Palace dares Trillanes to file impeachment raps vs Duterte
Malacañang on Tuesday challenged opposition Sen. Antonio Trillanes IV to file an impeachment complaint against President Duterte after it suspended Overall Deputy Ombudsman Melchor Arthur Carandang.
The Palace on Monday suspended Carandang for 90 days for grave misconduct and other administrative offenses after he disclosed the alleged bank records of the President .
Presidential spokesperson Harry Roque also dismissed the senator’s allegation that the administration was “bullying” the Office of the Ombudsman, which was investigating the plunder charge that Trillanes had filed against the President.
“Go ahead and file the impeachment complaint. Do it ASAP and we will see you in the House (of Representatives),” Roque said.
Trillanes, who released the bank records of Mr. Duterte during the 2016 presidential campaign, said Malacañang’s move against Carandang was an “impeachable offense.”
He said the suspension violated Section 5 of Article XI of the 1987 Constitution, which, he pointed out, “clearly states the independence of the Office of the Ombudsman and its Deputies.”
Trillanes also noted that the Supreme Court affirmed in 2014 that Malacañang had no power to discipline the Office of the Deputy Ombudsman.
“Clearly, this is another Duterte tactic that’s meant to bully democratic institutions into submission so he could go on with his dictatorial and corrupt ways,” the senator said.
Justice Secretary Vitaliano Aguirre II on Tuesday rebutted Trillanes’ claim that Carandang’s suspension was a ground to impeach Mr. Duterte.
“That’s not an impeachable offense,” Aguirre told journalists in Lucena City.
He said the Malacañang order was a “legal question.”
Trillanes on Tuesday said he was not qualified to file an impeachment case against President Duterte.
“Not me since, as a senator, I am technically disqualified to do that,” Trillanes said in a text message.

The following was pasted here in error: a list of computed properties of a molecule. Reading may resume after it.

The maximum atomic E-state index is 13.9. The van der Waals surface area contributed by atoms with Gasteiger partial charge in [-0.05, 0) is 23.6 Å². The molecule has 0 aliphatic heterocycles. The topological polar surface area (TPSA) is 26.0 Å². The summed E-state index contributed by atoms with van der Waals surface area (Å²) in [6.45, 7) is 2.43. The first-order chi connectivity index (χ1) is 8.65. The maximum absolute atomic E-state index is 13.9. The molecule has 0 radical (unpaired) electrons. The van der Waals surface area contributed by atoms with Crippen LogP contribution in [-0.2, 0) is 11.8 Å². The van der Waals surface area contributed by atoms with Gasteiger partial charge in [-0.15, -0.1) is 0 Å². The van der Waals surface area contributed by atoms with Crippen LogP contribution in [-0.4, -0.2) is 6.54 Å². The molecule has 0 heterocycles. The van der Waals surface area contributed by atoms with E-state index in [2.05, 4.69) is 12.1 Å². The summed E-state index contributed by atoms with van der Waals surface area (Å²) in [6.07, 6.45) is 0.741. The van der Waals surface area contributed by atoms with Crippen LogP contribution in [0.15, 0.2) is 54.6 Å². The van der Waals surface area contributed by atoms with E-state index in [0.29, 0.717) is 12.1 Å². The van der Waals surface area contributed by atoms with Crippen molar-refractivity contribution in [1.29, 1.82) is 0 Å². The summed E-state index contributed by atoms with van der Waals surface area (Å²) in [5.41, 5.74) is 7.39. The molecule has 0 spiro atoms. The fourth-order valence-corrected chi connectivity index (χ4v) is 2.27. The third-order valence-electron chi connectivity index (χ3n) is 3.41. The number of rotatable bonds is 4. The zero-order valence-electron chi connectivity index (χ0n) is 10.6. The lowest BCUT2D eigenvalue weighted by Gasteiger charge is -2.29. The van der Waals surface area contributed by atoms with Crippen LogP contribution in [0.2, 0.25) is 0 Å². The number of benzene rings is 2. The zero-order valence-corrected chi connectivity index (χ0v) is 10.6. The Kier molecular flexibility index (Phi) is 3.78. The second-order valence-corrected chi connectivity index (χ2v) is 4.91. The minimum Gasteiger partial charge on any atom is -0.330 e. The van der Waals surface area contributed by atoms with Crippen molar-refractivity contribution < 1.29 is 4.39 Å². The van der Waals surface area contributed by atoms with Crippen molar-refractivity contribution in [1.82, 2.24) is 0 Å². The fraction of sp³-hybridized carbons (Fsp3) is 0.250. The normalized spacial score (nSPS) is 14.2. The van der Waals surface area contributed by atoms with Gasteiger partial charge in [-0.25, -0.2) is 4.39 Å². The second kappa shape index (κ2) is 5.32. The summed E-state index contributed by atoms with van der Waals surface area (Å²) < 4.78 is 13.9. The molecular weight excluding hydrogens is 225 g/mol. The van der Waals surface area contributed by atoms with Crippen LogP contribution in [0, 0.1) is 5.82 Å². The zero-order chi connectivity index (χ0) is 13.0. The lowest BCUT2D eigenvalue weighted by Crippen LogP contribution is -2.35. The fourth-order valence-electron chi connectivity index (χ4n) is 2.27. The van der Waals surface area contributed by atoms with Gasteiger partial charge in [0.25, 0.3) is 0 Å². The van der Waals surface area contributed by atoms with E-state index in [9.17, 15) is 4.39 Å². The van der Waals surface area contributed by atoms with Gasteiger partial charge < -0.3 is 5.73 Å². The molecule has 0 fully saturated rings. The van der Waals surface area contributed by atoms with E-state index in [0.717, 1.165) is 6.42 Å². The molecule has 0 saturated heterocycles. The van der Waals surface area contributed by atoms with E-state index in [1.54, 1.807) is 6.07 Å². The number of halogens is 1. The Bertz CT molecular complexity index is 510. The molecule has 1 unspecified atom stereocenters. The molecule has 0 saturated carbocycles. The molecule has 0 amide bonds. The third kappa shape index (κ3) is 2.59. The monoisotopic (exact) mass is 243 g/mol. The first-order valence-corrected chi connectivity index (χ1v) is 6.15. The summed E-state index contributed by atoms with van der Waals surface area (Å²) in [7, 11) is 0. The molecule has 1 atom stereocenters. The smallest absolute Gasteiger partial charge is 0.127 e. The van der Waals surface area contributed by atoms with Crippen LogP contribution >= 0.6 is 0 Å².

Once the one-year ban in filing impeachment cases lapses this April, “somebody will definitely file another impeachment case against Mr. Duterte,” the senator said.
An impeachment complaint may be filed against an impeachable official only one year after the House of Representatives accepted an earlier complaint.
In March 2017, Magdalo Rep. Gary Alejano filed an impeachment complaint against Mr. Duterte in connection with the mass murder of drug suspects and his alleged unexplained wealth.
He filed a supplemental complaint alleging that the President had done nothing to defend Philippine territory against China.
By a 217-4 vote, the House dismissed the impeachment complaint in May last year for insufficiency of substance.
A vote of at least one-third of the 292-member House is needed to impeach the President, a tall order in a chamber dominated by supporters of Mr. Duterte.
For his part, Roque denied that the administration was bullying the Ombudsman, an independent constitutional body.
“That cannot be bullied. You know that it has its own moves. But what (Carandang) did and said about the papers Trillanes revealed (were debunked when) the AMLC (Anti-Money Laundering Council) said that the documents did not come from it and that the figures were wrong and misleading,” he said.
Without a temporary restraining order from a court, the suspension of Carandang was immediately executory, according to Roque.
He maintained that Malacañang had the authority to discipline presidential appointees, like Carandang, who may not be subjected to impeachment proceedings.
The Supreme Court declared unconstitutional in 2014 a provision of the Ombudsman Act of 1989 that gave the Office of the President (OP) power to discipline a Deputy Ombudsman.
The high court said giving the OP oversight powers over a Deputy Ombudsman would open it to “external pressures” and “partisan politics.”
The tribunal said the Deputy Ombudsmen should also have the same independence enjoyed by the Ombudsman, who may be removed only through impeachment.
Roque said Malacañang was confident that the Supreme Court would reverse its 2014 ruling.
Aguirre admitted that it was his recommendation to challenge the tribunal’s decision.
“As a matter of fact, there are lots of Supreme Court rulings that had been reversed after a new case was filed,” the justice secretary said.
“It is possible that it will happen again and that 2014 ruling can be overturned,” he added.
Like Aguirre, Solicitor General Jose Calida expressed confidence that the Supreme Court would reverse its 2014 decision.
“The Supreme Court has held that the power to discipline is lodged in the same authority in whom the power to appoint is vested,” Calida said in a statement.
For Akbayan Rep. Tomasito Villarin, Carandang’s suspension showed “the hypocrisy of Malacañang in fighting corruption when its occupant becomes the subject of an investigation.” —With reports from Marlon Ramos and Vince F. Nonato